8. DQ, we also called it “tamale pie”. My grandma’s version reminded me of her capirotada, cause she’d throw in whatever she had in the fridge.

  9. In response to people’s reminiscences of tamale casserole or tamale pie or whatever your family called it: You don’t realize how lucky you are! Growing up, I was subjected three or four times a year to my mom’s 1950s Betty Crocker version. At least the versions you all mentioned had actual tamal ingredients. The one I was forced to eat (if we kids even hesitated or made a face my always grumpy-bordering-on-furious father would bonk us on the head with the heavy end of a table knife) consisted of corn meal, tomato sauce/paste, canned stewed tomatoes (YUCK!), ground beef and a can of corn kernels and black olives thrown in for good measure (or punishment, I’m still not quite sure). Not a single chile to be found anywhere. There was no careful layering either, but instead it was homogenized into a uniform food product so that each lingering bite contained a little bit of all the above mentioned ingredients. Whenever I came to a whole stewed tomato or an intact black olive it took will power to not cringe (or cry out!). Then it was scooped out of the pot and plopped onto your plate cafeteria style. SPLORCH! What kind of sadistic monster concocted this disaster of a dish? I think if this was served at a state prison a riot would ensue. There were many other prison-style dishes regularly served up to us kids (“S.O.S.” was a memorable one, the name of a dish and a distress call all rolled into one, perfect!) but that’s another story.

    On the topic of tamales-inspired dishes, I can never forget (no matter how much I try to blot it out) “Friday Tamale Nights”. This consisted of three “XLNT Brand” (trust me, they weren’t) beef tamales dripping wet on the outside (my mother never did get the hang of steaming) but dry on the inside due to their impervious shiny white plastic wrappers which always reminded me of disposable diapers. What was inside the wrappers also reminded me of what diapers are for. Once you got your ration of “tamales” out of their diapers you then presented your plate to my father who proceeded to put a generous scoop or two of canned chili con carne of the “without beans” variety on top of your not so excellent XLNT “tubes o’ goo”. Yum yum with no comments nor complaints, yes sir. If you’ve never had the displeasure of trying this unique food product (I so envy you!) the “masa” is a flavorless, gummy crud that simply acts as a container for the brown goo inside. The beef filling (aka “brown goo”) had the consistency and flavor of salty toothpaste. I’m sure there was a tragic side dish to accompany this hideous misstep of meal but I’ve somehow successfully suppressed any recollection of it.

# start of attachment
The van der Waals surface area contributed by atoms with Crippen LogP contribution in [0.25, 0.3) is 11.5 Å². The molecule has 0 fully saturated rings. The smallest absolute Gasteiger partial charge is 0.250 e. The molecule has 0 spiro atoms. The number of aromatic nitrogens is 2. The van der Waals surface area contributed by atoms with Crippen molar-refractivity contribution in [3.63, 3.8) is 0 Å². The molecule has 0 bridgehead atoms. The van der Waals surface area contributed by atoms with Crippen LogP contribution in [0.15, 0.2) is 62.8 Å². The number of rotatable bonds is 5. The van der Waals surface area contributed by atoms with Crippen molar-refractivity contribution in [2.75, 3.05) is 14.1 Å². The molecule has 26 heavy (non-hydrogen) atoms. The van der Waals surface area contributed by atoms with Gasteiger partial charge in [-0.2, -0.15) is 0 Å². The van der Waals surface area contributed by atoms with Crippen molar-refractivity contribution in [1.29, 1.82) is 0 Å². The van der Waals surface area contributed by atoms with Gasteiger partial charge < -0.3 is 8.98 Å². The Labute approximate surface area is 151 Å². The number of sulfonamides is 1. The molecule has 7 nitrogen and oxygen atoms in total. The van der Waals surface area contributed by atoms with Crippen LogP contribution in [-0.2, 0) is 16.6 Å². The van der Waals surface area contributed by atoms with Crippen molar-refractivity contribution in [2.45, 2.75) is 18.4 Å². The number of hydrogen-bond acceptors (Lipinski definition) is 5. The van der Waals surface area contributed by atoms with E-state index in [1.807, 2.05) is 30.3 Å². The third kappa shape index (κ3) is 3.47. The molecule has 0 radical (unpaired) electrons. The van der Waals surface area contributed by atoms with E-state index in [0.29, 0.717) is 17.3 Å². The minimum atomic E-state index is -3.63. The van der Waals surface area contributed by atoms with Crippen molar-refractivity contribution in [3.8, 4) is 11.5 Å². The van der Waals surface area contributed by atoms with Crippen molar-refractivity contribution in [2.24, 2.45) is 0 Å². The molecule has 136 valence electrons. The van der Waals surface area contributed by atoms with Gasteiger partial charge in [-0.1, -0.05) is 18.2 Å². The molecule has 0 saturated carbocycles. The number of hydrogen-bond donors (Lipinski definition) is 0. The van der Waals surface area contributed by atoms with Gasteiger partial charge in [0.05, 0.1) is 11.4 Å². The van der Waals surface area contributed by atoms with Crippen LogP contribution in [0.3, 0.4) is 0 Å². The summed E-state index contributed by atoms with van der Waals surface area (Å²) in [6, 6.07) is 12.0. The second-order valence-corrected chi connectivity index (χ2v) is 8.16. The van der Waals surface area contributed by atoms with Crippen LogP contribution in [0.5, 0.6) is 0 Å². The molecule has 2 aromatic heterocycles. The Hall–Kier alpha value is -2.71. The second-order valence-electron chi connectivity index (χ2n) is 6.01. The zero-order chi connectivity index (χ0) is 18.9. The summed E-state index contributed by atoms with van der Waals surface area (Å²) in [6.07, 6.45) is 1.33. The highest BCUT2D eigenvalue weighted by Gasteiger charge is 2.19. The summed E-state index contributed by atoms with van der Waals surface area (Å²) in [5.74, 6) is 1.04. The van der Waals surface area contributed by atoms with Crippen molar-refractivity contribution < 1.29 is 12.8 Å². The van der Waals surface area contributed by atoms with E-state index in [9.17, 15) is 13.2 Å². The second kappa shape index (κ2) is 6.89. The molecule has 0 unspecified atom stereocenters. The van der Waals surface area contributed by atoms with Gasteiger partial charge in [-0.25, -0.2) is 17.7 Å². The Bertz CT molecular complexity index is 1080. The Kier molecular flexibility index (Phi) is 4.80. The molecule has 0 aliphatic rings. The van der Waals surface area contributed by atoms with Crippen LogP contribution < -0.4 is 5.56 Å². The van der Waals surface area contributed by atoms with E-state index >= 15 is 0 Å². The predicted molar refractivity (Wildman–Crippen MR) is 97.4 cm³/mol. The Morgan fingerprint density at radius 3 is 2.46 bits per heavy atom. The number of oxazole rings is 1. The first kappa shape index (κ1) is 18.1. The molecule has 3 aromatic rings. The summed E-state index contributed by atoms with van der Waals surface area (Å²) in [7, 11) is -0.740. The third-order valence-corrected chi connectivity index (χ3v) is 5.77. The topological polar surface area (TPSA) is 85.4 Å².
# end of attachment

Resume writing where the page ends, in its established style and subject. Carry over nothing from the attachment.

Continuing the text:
Count your blessings folks! If tamale casserole like the one described in this post is the worst dish foisted upon you as a child you are one lucky S.O.B.

  10. mmm love me some comfort food.

    and BOBO..wow damn could it be pay back for hard labor with you? lol
    so now are you a chef? 🙂

    im guessing your not very close to your mom.

    looks like your jefa was mother of the year.

  11. Is there someplace on this website I can get a copy of this recipe? it looks wonderful and exactly what I am looking for.

  12. EL RANDOM HERO, can you tell me what oven temp. should be, you didn’t mention it, I would like to try the recipe. Thank you,